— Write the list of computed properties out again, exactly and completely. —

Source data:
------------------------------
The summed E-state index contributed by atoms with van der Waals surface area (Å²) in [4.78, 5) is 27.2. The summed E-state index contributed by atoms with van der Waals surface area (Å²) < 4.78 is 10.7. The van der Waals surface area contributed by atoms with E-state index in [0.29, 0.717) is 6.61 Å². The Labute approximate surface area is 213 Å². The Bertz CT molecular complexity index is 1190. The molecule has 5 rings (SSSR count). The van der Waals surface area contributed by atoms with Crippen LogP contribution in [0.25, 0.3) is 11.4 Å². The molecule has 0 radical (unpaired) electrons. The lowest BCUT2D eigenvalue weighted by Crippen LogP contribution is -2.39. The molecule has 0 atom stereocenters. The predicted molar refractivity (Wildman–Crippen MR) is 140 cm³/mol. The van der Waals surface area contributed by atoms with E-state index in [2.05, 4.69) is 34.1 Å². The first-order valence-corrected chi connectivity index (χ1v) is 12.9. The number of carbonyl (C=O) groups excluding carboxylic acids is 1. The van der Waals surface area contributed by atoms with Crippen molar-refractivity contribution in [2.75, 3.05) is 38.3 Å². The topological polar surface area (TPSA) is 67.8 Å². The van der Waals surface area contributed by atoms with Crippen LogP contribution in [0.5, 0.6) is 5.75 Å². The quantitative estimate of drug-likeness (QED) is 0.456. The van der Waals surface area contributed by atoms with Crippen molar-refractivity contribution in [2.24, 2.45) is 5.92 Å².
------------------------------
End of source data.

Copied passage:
The summed E-state index contributed by atoms with van der Waals surface area (Å²) in [4.78, 5) is 27.2. The summed E-state index contributed by atoms with van der Waals surface area (Å²) < 4.78 is 10.7. The van der Waals surface area contributed by atoms with E-state index in [0.29, 0.717) is 6.61 Å². The Labute approximate surface area is 213 Å². The Bertz CT molecular complexity index is 1190. The molecule has 5 rings (SSSR count). The van der Waals surface area contributed by atoms with Crippen LogP contribution in [0.25, 0.3) is 11.4 Å². The molecule has 0 radical (unpaired) electrons. The lowest BCUT2D eigenvalue weighted by Crippen LogP contribution is -2.39. The molecule has 0 atom stereocenters. The predicted molar refractivity (Wildman–Crippen MR) is 140 cm³/mol. The van der Waals surface area contributed by atoms with E-state index in [2.05, 4.69) is 34.1 Å². The first-order valence-corrected chi connectivity index (χ1v) is 12.9. The number of carbonyl (C=O) groups excluding carboxylic acids is 1. The van der Waals surface area contributed by atoms with Crippen molar-refractivity contribution in [2.75, 3.05) is 38.3 Å². The topological polar surface area (TPSA) is 67.8 Å². The van der Waals surface area contributed by atoms with Crippen LogP contribution in [0.5, 0.6) is 5.75 Å². The quantitative estimate of drug-likeness (QED) is 0.456. The van der Waals surface area contributed by atoms with Crippen molar-refractivity contribution in [2.24, 2.45) is 5.92 Å².